History of the 1971 - 1972 Vauxhall Firenza
The Vauxhall Firenza was built from 1971 to 1975. It was designed in-house under David Jones and is a stylish 2-door coupe with four seats. It has a front-mounted engine which drives the rear wheels.
The Vauxhall Firenza is based on the successful Viva HC and shares many common components with this car including the engines and gearbox. It was produced as Vauxhall's response to the burgeoning market for affordable GTs in the early 1970s. The front suspension is provided by twin wishbones whilst the rear has trailing arms and there are coil springs all round. The brakes were either discs or drums at the front with drums only at the back. The large boot and reasonable headroom make it a practical 4-seater.
The 1972 model year saw a minor facelift with improved interior and larger engines. In 1973 the larger engined cars were rebadged as Magnum in line with a similar exercise for the Viva. The best known version though is the Vauxhall Firenza HP, or as its colloquially known the 'Droop Snoot'. A fibreglass aerodynamic nose cone designed by Wayne Cherry was mated to the bluff front, the 2.3-litre engine was modified by Vauxhall collaborator Bill Blydenstein and a 5-speed ZF gearbox was substituted for the standard unit. Alloy wheels also helped to elevate this flagship model above its lesser brethren. All of the Droop Snoots are finished in silver with black framing to the windows and have a special interior.
The Firenza was launched with the 1159cc 4-cylinder engine along with the 1598cc and 1975cc 'slant 4'. Shortly after these were enlarged to 1256cc, 1798cc and 2279cc. As with other Vauxhall cars of this era the fuel and air were fed through Stromberg carburettors. Most versions of the car had a 4-speed manual gearbox fitted as standard with the Droop Snoot having a 5-speed gearbox.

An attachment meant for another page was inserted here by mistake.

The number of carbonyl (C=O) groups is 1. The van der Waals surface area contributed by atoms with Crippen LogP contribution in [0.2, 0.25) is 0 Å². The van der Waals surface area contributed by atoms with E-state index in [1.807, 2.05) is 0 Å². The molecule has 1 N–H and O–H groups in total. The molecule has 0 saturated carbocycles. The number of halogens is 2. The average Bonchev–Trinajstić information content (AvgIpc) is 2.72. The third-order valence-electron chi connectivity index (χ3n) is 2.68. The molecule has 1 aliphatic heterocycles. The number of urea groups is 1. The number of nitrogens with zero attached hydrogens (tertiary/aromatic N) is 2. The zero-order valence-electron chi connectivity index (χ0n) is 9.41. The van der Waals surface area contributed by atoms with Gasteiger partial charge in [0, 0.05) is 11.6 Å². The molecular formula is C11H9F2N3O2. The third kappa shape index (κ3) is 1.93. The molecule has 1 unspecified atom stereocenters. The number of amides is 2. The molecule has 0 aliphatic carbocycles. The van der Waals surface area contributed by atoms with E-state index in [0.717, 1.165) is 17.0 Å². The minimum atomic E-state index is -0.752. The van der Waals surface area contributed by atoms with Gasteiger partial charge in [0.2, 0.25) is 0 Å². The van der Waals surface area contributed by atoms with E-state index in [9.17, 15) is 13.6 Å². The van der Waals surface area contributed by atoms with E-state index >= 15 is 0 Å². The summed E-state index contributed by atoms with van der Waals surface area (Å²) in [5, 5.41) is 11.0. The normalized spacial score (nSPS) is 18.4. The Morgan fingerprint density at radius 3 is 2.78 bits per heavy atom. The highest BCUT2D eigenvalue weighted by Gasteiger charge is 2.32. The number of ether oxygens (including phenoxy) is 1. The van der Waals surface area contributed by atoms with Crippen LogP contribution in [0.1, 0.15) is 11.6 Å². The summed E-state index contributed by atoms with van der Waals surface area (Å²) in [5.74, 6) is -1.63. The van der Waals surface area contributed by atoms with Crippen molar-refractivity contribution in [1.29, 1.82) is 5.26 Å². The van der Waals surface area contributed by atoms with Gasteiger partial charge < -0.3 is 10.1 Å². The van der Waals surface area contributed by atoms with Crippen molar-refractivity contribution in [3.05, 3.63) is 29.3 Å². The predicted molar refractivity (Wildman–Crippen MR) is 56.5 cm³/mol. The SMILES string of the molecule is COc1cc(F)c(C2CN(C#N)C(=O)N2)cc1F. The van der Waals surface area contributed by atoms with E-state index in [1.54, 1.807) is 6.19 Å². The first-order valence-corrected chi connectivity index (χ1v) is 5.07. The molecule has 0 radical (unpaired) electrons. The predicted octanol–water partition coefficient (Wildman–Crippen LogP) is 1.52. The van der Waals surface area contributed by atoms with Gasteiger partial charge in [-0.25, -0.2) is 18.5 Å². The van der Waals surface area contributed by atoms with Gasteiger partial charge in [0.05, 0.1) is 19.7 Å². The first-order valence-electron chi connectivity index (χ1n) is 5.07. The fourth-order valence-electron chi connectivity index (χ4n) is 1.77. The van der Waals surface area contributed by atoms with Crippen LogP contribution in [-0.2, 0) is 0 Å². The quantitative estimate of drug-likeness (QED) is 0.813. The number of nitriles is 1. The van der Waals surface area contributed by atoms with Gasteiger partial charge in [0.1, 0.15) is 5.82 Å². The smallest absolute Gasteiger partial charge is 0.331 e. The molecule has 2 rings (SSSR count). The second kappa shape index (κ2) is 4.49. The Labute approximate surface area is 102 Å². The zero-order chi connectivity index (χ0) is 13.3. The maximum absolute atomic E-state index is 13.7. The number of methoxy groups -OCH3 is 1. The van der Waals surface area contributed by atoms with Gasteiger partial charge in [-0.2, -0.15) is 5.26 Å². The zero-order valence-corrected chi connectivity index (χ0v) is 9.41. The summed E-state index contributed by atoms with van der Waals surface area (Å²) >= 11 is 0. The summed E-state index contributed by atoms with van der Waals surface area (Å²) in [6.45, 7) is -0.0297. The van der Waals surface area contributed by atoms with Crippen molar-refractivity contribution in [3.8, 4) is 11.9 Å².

Being Viva-based, the Vauxhall Firenza is similar to its less glamorous sibling in the way it drives, tending to wallow but at least being reasonable in getting around corners. In fact Gerry Marshal, amongst others, raced and rallied a number of Firenzas in the 1970s to great effect. The larger capacity examples benefit from having a torquey engine whereas the modifications to the HP improve both performance and handling.
The Firenza tends to rust at the front wings and sill, rotten bulkheads and floor are particular indicators of deeper corrosion problems. Most parts are available but front wings are scarce and expensive.
The Firenza HP is by far the most sought after example as it combines charisma, performance and rarity. Apart from this the Firenza is now such a rare car that finding one for sale is enough of a problem without trying to find a particular variant.
For alternatives look to the Ford Capri, the Opel Manta, or the Toyota Celica.